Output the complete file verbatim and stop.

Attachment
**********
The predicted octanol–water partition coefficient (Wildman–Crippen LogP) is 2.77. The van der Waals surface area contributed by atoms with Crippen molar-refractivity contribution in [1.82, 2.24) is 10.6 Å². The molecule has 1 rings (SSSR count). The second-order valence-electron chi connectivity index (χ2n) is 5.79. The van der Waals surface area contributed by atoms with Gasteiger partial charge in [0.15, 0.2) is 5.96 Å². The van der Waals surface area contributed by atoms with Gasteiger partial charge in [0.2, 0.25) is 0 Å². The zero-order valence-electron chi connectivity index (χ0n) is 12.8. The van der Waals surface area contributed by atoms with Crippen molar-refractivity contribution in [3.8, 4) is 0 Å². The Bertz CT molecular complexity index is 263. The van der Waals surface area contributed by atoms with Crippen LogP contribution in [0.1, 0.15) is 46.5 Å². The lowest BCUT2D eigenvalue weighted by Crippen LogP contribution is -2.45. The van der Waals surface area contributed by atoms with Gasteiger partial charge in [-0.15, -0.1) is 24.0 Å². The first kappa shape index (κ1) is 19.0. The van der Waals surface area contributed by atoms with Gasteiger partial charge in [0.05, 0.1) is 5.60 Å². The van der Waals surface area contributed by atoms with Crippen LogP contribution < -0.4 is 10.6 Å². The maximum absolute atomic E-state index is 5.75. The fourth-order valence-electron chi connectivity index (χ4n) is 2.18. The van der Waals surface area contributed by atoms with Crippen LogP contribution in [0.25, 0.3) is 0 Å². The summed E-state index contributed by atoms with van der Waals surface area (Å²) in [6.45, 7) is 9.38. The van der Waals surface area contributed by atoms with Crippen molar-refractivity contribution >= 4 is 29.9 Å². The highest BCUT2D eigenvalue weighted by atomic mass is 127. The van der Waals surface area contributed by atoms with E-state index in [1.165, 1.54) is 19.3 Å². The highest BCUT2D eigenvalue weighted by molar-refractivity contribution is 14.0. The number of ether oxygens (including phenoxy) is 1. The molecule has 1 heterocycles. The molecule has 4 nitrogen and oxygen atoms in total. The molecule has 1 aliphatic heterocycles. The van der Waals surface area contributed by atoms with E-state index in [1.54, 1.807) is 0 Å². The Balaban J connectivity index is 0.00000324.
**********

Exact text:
The predicted octanol–water partition coefficient (Wildman–Crippen LogP) is 2.77. The van der Waals surface area contributed by atoms with Crippen molar-refractivity contribution in [1.82, 2.24) is 10.6 Å². The molecule has 1 rings (SSSR count). The second-order valence-electron chi connectivity index (χ2n) is 5.79. The van der Waals surface area contributed by atoms with Gasteiger partial charge in [0.15, 0.2) is 5.96 Å². The van der Waals surface area contributed by atoms with Gasteiger partial charge in [0.2, 0.25) is 0 Å². The zero-order valence-electron chi connectivity index (χ0n) is 12.8. The van der Waals surface area contributed by atoms with Crippen molar-refractivity contribution in [3.8, 4) is 0 Å². The Bertz CT molecular complexity index is 263. The van der Waals surface area contributed by atoms with Crippen LogP contribution in [0.1, 0.15) is 46.5 Å². The lowest BCUT2D eigenvalue weighted by Crippen LogP contribution is -2.45. The van der Waals surface area contributed by atoms with Gasteiger partial charge in [-0.15, -0.1) is 24.0 Å². The first kappa shape index (κ1) is 19.0. The van der Waals surface area contributed by atoms with Gasteiger partial charge in [0.05, 0.1) is 5.60 Å². The van der Waals surface area contributed by atoms with Crippen LogP contribution < -0.4 is 10.6 Å². The maximum absolute atomic E-state index is 5.75. The fourth-order valence-electron chi connectivity index (χ4n) is 2.18. The van der Waals surface area contributed by atoms with Crippen LogP contribution in [0.25, 0.3) is 0 Å². The summed E-state index contributed by atoms with van der Waals surface area (Å²) in [6.45, 7) is 9.38. The van der Waals surface area contributed by atoms with Crippen molar-refractivity contribution >= 4 is 29.9 Å². The highest BCUT2D eigenvalue weighted by atomic mass is 127. The van der Waals surface area contributed by atoms with E-state index in [1.165, 1.54) is 19.3 Å². The highest BCUT2D eigenvalue weighted by molar-refractivity contribution is 14.0. The number of ether oxygens (including phenoxy) is 1. The molecule has 1 heterocycles. The molecule has 4 nitrogen and oxygen atoms in total. The molecule has 1 aliphatic heterocycles. The van der Waals surface area contributed by atoms with E-state index in [1.54, 1.807) is 0 Å². The Balaban J connectivity index is 0.00000324.